Canon 5D Mark III and Dolby's JPEG-HDR

Seems like hell has frozen over! The new Canon 5D Mark III has an HDR mode, and what's even more important: wide bracketing. Chuck Westfall from the Professional Engineering & Solutions Division at Canon USA explains it like this:



The important part is that you can also save the original exposures. Fully automatic "HDR art mode" always looks great on paper, but ultimately it takes out the fun of creating something unique. Michael James has been collecting all the relevant (and sometimes conflicting) info on HDR in the 5D Mark III on hdriblog.com. No need to repeat it all here.

In the meantime, something of bigger magnitude happened at the Mobile World Congress:

Dolby licenses JPEG-HDR to Qualcomm



Highslide JS

JPEG-HDR shown on an Android tablet with full exposure control.
(image credit: Stephen Shankland/CNET)


This is the type of HDR mode I have been waiting for. JPEG-HDR is a true HDR format, it preserves all the dynamic range and can be re-exposed and tonemapped any way you like. On top of that, it is disguised as normal JPEG for programs without HDR capabilities. This movie wraps it up quite nicely:



Putting real HDR capabilities into the Qualcomm's next Snapdragon S4 processor is a stroke of genius. Because it will be instantly available to an entire generation of Android devices. Samsung Galaxy, Blackberry, HTC Evo … all together that's 340 devices running on the current generation Snapdragon S3 processors. The S4 is the first snowball that may unleash an avalanche. It also supports the OpenCL standard and has advanced GPU-acceleration for the Unreal and Unity 3D engines, which will make many people in the CG world very happy. The unconfirmed rumor on the streets (PCmag) is that another unannounced chipmaker licensed JPEG-HDR. Canon? Nikon? Sony? Who knows…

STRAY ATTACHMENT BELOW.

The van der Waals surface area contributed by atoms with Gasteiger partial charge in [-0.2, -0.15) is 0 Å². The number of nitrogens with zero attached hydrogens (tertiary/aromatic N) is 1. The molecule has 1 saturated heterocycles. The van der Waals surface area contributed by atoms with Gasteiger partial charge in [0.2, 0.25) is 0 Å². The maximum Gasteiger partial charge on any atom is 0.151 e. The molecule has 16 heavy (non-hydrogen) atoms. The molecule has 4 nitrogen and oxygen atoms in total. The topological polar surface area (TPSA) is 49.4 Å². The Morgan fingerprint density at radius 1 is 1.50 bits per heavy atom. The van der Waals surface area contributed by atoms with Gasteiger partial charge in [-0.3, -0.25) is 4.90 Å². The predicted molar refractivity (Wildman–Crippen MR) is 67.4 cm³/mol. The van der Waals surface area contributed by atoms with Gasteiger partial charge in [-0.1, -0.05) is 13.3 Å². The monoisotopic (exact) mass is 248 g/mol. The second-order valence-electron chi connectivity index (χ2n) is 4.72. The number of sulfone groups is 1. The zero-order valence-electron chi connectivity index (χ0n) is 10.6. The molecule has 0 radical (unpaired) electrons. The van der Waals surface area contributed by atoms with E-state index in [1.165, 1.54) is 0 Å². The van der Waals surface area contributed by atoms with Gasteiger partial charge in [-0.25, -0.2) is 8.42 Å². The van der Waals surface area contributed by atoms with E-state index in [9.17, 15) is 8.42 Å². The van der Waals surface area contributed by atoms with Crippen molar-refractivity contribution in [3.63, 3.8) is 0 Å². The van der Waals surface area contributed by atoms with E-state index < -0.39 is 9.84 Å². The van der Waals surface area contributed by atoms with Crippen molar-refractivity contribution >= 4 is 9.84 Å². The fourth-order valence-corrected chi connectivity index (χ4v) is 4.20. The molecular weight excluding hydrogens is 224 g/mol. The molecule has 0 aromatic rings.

Head over to CNET to read the full story, or read Qualcomm's Press Release on Snapdragon S4.
You can also read an introduction to JPEG-HDR in my HDRI-Handbook (p 57-59). It was written 5 years ago, but this is the first time this tech is actually coming out of the closet.


So these are the two major game changers of last week.
I don't want to sound ungrateful, but if everybody could please just stop revolutionizing HDR Imaging for a month or two; some people are trying to write an HDR-book down here.
Thank you very much.

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